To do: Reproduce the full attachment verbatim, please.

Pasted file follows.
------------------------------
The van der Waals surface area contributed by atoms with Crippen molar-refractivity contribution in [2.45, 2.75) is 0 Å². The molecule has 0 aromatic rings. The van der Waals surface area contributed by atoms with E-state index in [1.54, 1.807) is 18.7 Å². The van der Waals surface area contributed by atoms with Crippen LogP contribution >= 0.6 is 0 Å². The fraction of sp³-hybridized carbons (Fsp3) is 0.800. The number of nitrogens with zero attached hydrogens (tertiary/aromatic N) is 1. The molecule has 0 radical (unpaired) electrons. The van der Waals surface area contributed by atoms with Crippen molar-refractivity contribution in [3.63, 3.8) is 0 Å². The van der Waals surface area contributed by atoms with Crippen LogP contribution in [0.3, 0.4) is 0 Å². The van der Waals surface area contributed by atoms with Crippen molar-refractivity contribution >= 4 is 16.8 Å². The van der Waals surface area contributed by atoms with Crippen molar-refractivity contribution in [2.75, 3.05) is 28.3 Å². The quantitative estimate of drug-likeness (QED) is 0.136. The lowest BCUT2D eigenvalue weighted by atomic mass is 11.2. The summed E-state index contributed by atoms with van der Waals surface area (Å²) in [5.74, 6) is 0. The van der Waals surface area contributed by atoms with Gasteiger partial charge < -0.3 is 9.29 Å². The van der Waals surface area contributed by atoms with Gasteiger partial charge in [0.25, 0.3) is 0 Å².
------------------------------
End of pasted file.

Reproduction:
The van der Waals surface area contributed by atoms with Crippen molar-refractivity contribution in [2.45, 2.75) is 0 Å². The molecule has 0 aromatic rings. The van der Waals surface area contributed by atoms with E-state index in [1.54, 1.807) is 18.7 Å². The van der Waals surface area contributed by atoms with Crippen LogP contribution >= 0.6 is 0 Å². The fraction of sp³-hybridized carbons (Fsp3) is 0.800. The number of nitrogens with zero attached hydrogens (tertiary/aromatic N) is 1. The molecule has 0 radical (unpaired) electrons. The van der Waals surface area contributed by atoms with Crippen molar-refractivity contribution in [3.63, 3.8) is 0 Å². The van der Waals surface area contributed by atoms with Crippen LogP contribution in [0.3, 0.4) is 0 Å². The van der Waals surface area contributed by atoms with Crippen molar-refractivity contribution >= 4 is 16.8 Å². The van der Waals surface area contributed by atoms with Crippen molar-refractivity contribution in [2.75, 3.05) is 28.3 Å². The quantitative estimate of drug-likeness (QED) is 0.136. The lowest BCUT2D eigenvalue weighted by atomic mass is 11.2. The summed E-state index contributed by atoms with van der Waals surface area (Å²) in [5.74, 6) is 0. The van der Waals surface area contributed by atoms with Gasteiger partial charge < -0.3 is 9.29 Å². The van der Waals surface area contributed by atoms with Gasteiger partial charge in [0.25, 0.3) is 0 Å².